By Jaie Avila
SAN ANTONIO - It's been 25-years since San Antonio was rocked by one of the most chilling crimes in the city's history: The abduction and murder of Heidi Seeman.
The 11-year old's disappearance galvanized people around the city to search for her, and led to the opening of the Heidi Search Center.
Vanessa Tate-Winn, one of the volunteers who searched for Heidi Seeman, showed us the stretch of Stahl Road on the far Northeast side, where Heidi disappeared on Saturday, August 4th, 1990.
Heidi spent the night at a friend's house and the next day her friend walked her part of the way home, leaving Heidi to walk the rest of the way alone.
"As a volunteer, I was 21 at the time, I became very emotionally involved with it, a lot of people did. It's heartbreaking that it's still not solved," Tate-Winn says.
Investigative documents obtained by the Trouble Shooters in 2010 show investigators focused from the beginning on Robert Eric Duncan, an Air Force Major who worked with Heidi's father at Randolph Air Force Base.
Duncan helped lead the search efforts for Heidi in the days following her disappearance. A co-worker told investigators Duncan had once threatened to get even with Heidi's father because of a dispute at work.But Duncan was never charged and has repeatedly denied having anything to do with the murder.
Bexar County District Attorney Nico LaHood says the Texas Rangers are now in charge of Heidi's case, but there've been few developments in recent years.
"There have been suspects in the past and they've been investigated thoroughly, and right now we have no one we can charge with a crime," LaHood told News 4.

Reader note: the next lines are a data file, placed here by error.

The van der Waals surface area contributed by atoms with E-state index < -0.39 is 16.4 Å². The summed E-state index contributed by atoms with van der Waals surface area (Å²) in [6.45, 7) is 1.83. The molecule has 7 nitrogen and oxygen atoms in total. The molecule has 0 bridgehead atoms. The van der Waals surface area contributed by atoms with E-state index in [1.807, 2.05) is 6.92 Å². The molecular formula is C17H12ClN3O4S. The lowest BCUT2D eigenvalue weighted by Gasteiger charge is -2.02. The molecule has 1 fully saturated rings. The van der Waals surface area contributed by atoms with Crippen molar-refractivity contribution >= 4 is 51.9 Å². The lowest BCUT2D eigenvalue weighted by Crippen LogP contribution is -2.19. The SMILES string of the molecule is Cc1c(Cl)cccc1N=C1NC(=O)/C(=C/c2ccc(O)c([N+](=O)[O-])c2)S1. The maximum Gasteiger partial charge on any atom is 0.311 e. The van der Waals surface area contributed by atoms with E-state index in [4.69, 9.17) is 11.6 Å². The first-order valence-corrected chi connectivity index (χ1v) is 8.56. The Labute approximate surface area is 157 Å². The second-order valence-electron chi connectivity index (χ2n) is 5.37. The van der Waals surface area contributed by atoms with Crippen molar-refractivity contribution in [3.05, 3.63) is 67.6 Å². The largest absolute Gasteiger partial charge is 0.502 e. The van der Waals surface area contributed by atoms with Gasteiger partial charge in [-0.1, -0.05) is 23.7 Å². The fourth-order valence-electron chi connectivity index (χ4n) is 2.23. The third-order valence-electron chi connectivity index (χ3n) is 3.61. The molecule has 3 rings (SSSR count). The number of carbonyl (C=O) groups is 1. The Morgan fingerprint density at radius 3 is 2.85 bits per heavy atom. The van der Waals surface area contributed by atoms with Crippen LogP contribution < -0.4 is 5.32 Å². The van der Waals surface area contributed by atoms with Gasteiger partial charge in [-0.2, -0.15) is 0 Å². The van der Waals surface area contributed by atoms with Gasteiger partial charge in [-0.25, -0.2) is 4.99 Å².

Heidi's friend did help investigators come up with a composite drawing of a man she says drove past her and Heidi three times the morning of the abduction, in a red car.
Five years ago the Trouble Shooters went along as Heidi's parents, Curt and Teri Seeman, gathered with investigators and volunteers in Wimberley. That's where Heidi's body was discovered, wrapped in trash bags, three weeks after she disappeared.
But there will be no such ceremony this year.
Instead Heidi's parents are remembering their daughter in seclusion at their home in Florida. Over the phone they told us how they'll pay tribute to Heidi.
"It's going to seem a little strange to you but we're actually going to stay home and we're going to have macaroni and cheese with hot dogs. That was Heidi's favorite meal," Curt Seeman said.
"We'll be thinking about good memories and we're going to be smiling and celebrating her life while we have that macaroni and cheese and hot dogs," Teri Seeman added.
Heidi's mother says for 24 years she held out hope the killer would be found.
"But last year I realized that it's going to be twenty-five years. So my head says no, after all this time it's not going to be solved," Teri Seeman said.
"I just hate to think that there's somewhere out there a child murderer that's still out there and he might do it again," said Curt Seeman.
Heidi's parents say their daughter's legacy is the Heidi Search Center, established by some of the volunteers who helped search for her and still operating today. It helps families get the word out about loved ones who go missing.